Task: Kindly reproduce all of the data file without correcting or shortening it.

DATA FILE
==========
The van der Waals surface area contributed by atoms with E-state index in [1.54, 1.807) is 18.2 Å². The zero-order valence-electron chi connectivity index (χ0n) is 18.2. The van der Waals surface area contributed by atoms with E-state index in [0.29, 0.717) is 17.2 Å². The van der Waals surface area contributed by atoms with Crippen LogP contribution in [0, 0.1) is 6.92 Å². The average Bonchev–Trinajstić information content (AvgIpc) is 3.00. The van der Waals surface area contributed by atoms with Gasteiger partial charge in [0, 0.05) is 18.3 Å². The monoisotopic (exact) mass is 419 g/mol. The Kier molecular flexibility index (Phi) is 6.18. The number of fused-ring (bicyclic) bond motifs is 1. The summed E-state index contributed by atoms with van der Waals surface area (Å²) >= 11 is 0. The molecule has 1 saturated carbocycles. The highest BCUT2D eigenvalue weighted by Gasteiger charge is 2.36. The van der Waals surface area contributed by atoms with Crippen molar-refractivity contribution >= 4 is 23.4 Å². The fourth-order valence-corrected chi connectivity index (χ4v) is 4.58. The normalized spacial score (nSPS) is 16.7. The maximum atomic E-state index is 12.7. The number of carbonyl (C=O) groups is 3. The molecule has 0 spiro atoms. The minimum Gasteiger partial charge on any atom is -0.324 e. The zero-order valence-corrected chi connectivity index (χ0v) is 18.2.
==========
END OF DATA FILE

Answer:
The van der Waals surface area contributed by atoms with E-state index in [1.54, 1.807) is 18.2 Å². The zero-order valence-electron chi connectivity index (χ0n) is 18.2. The van der Waals surface area contributed by atoms with E-state index in [0.29, 0.717) is 17.2 Å². The van der Waals surface area contributed by atoms with Crippen LogP contribution in [0, 0.1) is 6.92 Å². The average Bonchev–Trinajstić information content (AvgIpc) is 3.00. The van der Waals surface area contributed by atoms with Gasteiger partial charge in [0, 0.05) is 18.3 Å². The monoisotopic (exact) mass is 419 g/mol. The Kier molecular flexibility index (Phi) is 6.18. The number of fused-ring (bicyclic) bond motifs is 1. The summed E-state index contributed by atoms with van der Waals surface area (Å²) >= 11 is 0. The molecule has 1 saturated carbocycles. The highest BCUT2D eigenvalue weighted by Gasteiger charge is 2.36. The van der Waals surface area contributed by atoms with Crippen molar-refractivity contribution >= 4 is 23.4 Å². The fourth-order valence-corrected chi connectivity index (χ4v) is 4.58. The normalized spacial score (nSPS) is 16.7. The maximum atomic E-state index is 12.7. The number of carbonyl (C=O) groups is 3. The molecule has 0 spiro atoms. The minimum Gasteiger partial charge on any atom is -0.324 e. The zero-order valence-corrected chi connectivity index (χ0v) is 18.2.